Karolina Muchova to Face Iga Swiatek in the Women’s French Open Final

There is a woman in professional tennis for whom the very mention of her name has long sparked a wistfulness among her fellow players, current and past.

They rave about her buttery smooth strokes, her deceptive power, that sublime balance, the sculpted physique and the seemingly effortless movement that make it so easy to imagine her running the offense on her nation’s basketball team, or playing center midfield on its soccer team.

She is like that great indie singer whose occasional sets after midnight at the venue in the cool part of town have been caught for years by those in the know.

If Karolina Muchova can ever stay healthy, they say, watch out.


Muchova, a 26-year-old from the Czech Republic, will take on Iga Swiatek, the world No. 1, in a tantalizing French Open final Saturday after upsetting Aryna Sabalenka of Belarus on Thursday in the match of the tournament, 7-6(5), 6-7(5), 7-5.

Every bit of Muchova’s repertoire was there on a steamy afternoon at Roland Garros. Lunging returns that floated down just inside the baseline. Banging forehands followed by dying drop shots. The ability to filet the hardest of Sabalenka’s forehands, which come off her racket as hard as any shot in women’s tennis, with cutting volleys that showed off the unteachable touch of a billiards shark.

She needed it all — and some guts, too.

Down a match point while serving at 2-5 in the deciding set, Muchova saved her tournament with a crisp forehand down the line and won 20 of the final 24 points to reach her first career Grand Slam final, as Sabalenka’s old errors re-emerged down the stretch.

“A little bit out of radar, but she always plays great tennis,” said Sabalenka, who said she lost her rhythm after match point escaped her. “It’s kind of a little bit tricky to build a point against her.”

A major final is where so many have thought Muchova should have been for so long. A late-ish bloomer by the standards of the Czech Republic, which seems to churn out a new collection of teenage phenoms every year despite its population of just 10.5 million, Muchova began battling injuries in her late teens, when a growth spurt pushed her height to 5-foot-11 but also spurred back and knee troubles.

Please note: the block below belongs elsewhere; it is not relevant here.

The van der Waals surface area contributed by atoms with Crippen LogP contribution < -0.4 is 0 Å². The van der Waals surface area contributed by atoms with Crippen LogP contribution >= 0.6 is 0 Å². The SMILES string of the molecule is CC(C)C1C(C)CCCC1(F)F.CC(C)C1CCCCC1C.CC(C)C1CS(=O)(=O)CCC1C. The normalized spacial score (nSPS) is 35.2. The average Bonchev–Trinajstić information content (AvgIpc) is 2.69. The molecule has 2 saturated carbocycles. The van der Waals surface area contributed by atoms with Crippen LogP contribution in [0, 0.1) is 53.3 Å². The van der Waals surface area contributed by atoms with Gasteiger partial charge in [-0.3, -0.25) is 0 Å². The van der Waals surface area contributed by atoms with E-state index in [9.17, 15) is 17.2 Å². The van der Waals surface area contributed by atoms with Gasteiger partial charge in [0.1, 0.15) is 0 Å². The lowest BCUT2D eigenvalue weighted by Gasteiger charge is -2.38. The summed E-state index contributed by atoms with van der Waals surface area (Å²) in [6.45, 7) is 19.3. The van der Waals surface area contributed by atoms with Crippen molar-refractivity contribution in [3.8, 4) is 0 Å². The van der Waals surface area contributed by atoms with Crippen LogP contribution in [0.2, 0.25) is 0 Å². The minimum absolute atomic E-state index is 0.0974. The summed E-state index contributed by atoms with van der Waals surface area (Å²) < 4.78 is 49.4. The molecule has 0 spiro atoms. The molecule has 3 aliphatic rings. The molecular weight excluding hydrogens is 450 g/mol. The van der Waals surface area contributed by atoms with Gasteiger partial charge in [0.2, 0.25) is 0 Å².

She overcame those to make the quarterfinals of Wimbledon in 2019 and the semifinals of the Australian Open in 2021, stunning the world No. 1, and local favorite, Ashleigh Barty — an admittedly massive Muchova fan, by the way. But a series of nagging injuries, including a sprained ankle just as she was catching fire in the third round of last year’s French Open, sent Muchova spiraling to 235th in the world rankings, far from her peak of 19th in 2021.

“Many lows, I would say, from one injury to another,” she said after her win Thursday. “Some doctors told me, you know, maybe you’ll not do sport anymore.”

She tried to stay positive, though, grinding through one rehabilitation after another even as she struggled through small tournaments in places like Concord, Mass.; Shrewsbury, England; and Angers, France.

Things happen quickly in tennis. She entered the French Open ranked 43rd, the kind of dreaded unseeded opponent no one wants to draw. She beat the eighth-seeded Maria Sakkari of Greece in the first round and dropped just one set in her first five matches. Just like that she was playing the tightest of third sets in front of 15,000 people in a Grand Slam semifinal. She could hear the trumpets and the throngs chanting her name as she tried to stay calm.

“Here and there I had to let it out and scream a little bit,” she said, adding: “It was crazy out there.”